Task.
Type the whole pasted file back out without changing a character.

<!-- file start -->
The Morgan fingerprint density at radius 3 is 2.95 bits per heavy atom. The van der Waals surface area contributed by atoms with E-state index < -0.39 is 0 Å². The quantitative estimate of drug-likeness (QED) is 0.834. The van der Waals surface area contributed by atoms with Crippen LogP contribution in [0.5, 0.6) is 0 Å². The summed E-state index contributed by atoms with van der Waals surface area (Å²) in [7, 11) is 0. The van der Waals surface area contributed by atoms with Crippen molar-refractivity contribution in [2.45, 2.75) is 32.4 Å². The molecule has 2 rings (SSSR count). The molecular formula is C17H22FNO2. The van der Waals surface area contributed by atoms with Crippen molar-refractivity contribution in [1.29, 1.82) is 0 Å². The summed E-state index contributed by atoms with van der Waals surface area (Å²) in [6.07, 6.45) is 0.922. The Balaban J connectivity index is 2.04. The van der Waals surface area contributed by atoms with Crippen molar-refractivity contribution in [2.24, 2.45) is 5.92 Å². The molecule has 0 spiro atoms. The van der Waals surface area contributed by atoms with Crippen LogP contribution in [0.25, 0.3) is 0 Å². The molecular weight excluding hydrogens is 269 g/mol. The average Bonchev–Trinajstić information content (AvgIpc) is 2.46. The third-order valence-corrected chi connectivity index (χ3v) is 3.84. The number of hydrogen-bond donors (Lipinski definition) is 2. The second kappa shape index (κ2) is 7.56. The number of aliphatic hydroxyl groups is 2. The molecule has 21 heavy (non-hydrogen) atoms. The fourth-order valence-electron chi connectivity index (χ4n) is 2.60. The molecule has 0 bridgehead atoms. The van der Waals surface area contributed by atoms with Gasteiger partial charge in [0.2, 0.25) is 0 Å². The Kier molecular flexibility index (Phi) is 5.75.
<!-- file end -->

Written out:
The Morgan fingerprint density at radius 3 is 2.95 bits per heavy atom. The van der Waals surface area contributed by atoms with E-state index < -0.39 is 0 Å². The quantitative estimate of drug-likeness (QED) is 0.834. The van der Waals surface area contributed by atoms with Crippen LogP contribution in [0.5, 0.6) is 0 Å². The summed E-state index contributed by atoms with van der Waals surface area (Å²) in [7, 11) is 0. The van der Waals surface area contributed by atoms with Crippen molar-refractivity contribution in [2.45, 2.75) is 32.4 Å². The molecule has 2 rings (SSSR count). The molecular formula is C17H22FNO2. The van der Waals surface area contributed by atoms with Crippen molar-refractivity contribution in [1.29, 1.82) is 0 Å². The summed E-state index contributed by atoms with van der Waals surface area (Å²) in [6.07, 6.45) is 0.922. The Balaban J connectivity index is 2.04. The van der Waals surface area contributed by atoms with Crippen molar-refractivity contribution in [2.24, 2.45) is 5.92 Å². The molecule has 0 spiro atoms. The van der Waals surface area contributed by atoms with Crippen LogP contribution in [0.25, 0.3) is 0 Å². The molecular weight excluding hydrogens is 269 g/mol. The average Bonchev–Trinajstić information content (AvgIpc) is 2.46. The third-order valence-corrected chi connectivity index (χ3v) is 3.84. The number of hydrogen-bond donors (Lipinski definition) is 2. The second kappa shape index (κ2) is 7.56. The number of aliphatic hydroxyl groups is 2. The molecule has 21 heavy (non-hydrogen) atoms. The fourth-order valence-electron chi connectivity index (χ4n) is 2.60. The molecule has 0 bridgehead atoms. The van der Waals surface area contributed by atoms with Gasteiger partial charge in [0.2, 0.25) is 0 Å². The Kier molecular flexibility index (Phi) is 5.75.